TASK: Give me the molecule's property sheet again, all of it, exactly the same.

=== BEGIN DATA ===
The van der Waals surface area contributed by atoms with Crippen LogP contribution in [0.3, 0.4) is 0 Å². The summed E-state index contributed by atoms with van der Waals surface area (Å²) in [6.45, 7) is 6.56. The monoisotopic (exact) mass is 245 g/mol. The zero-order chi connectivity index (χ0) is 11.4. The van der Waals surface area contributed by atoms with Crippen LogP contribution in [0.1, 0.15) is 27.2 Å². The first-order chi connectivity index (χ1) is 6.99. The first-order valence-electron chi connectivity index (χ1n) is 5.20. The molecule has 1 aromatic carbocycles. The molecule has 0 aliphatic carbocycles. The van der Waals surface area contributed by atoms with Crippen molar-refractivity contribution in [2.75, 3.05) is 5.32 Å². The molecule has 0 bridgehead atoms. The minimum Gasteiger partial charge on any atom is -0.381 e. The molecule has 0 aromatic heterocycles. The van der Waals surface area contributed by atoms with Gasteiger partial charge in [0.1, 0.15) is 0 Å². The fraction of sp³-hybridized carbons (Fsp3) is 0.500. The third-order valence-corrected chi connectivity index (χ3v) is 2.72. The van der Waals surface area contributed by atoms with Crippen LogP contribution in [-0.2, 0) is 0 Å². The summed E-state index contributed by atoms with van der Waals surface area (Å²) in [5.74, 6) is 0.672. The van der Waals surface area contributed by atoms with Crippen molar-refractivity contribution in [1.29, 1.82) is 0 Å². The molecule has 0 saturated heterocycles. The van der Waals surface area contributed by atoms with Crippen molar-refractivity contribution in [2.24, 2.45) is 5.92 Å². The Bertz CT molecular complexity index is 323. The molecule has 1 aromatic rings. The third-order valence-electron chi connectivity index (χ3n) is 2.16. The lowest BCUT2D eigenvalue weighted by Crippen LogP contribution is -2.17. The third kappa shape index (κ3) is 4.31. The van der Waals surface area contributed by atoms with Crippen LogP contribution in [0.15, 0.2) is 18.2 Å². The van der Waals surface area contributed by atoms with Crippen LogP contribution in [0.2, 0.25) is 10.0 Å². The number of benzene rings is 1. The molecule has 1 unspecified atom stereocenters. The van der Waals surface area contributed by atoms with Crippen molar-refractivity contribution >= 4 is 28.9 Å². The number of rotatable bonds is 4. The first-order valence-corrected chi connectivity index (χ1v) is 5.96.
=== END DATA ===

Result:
The van der Waals surface area contributed by atoms with Crippen LogP contribution in [0.3, 0.4) is 0 Å². The summed E-state index contributed by atoms with van der Waals surface area (Å²) in [6.45, 7) is 6.56. The monoisotopic (exact) mass is 245 g/mol. The zero-order chi connectivity index (χ0) is 11.4. The van der Waals surface area contributed by atoms with Crippen LogP contribution in [0.1, 0.15) is 27.2 Å². The first-order chi connectivity index (χ1) is 6.99. The first-order valence-electron chi connectivity index (χ1n) is 5.20. The molecule has 1 aromatic carbocycles. The molecule has 0 aliphatic carbocycles. The van der Waals surface area contributed by atoms with Crippen molar-refractivity contribution in [2.75, 3.05) is 5.32 Å². The molecule has 0 bridgehead atoms. The minimum Gasteiger partial charge on any atom is -0.381 e. The molecule has 0 aromatic heterocycles. The van der Waals surface area contributed by atoms with Gasteiger partial charge in [0.1, 0.15) is 0 Å². The fraction of sp³-hybridized carbons (Fsp3) is 0.500. The third-order valence-corrected chi connectivity index (χ3v) is 2.72. The van der Waals surface area contributed by atoms with Crippen LogP contribution in [-0.2, 0) is 0 Å². The summed E-state index contributed by atoms with van der Waals surface area (Å²) in [5.74, 6) is 0.672. The van der Waals surface area contributed by atoms with Crippen molar-refractivity contribution in [1.29, 1.82) is 0 Å². The molecule has 0 saturated heterocycles. The van der Waals surface area contributed by atoms with Crippen molar-refractivity contribution in [2.24, 2.45) is 5.92 Å². The Bertz CT molecular complexity index is 323. The molecule has 1 aromatic rings. The third-order valence-electron chi connectivity index (χ3n) is 2.16. The lowest BCUT2D eigenvalue weighted by Crippen LogP contribution is -2.17. The third kappa shape index (κ3) is 4.31. The van der Waals surface area contributed by atoms with Crippen LogP contribution in [0.15, 0.2) is 18.2 Å². The van der Waals surface area contributed by atoms with Crippen LogP contribution in [0.2, 0.25) is 10.0 Å². The number of benzene rings is 1. The molecule has 1 unspecified atom stereocenters. The van der Waals surface area contributed by atoms with Crippen molar-refractivity contribution >= 4 is 28.9 Å². The number of rotatable bonds is 4. The first-order valence-corrected chi connectivity index (χ1v) is 5.96.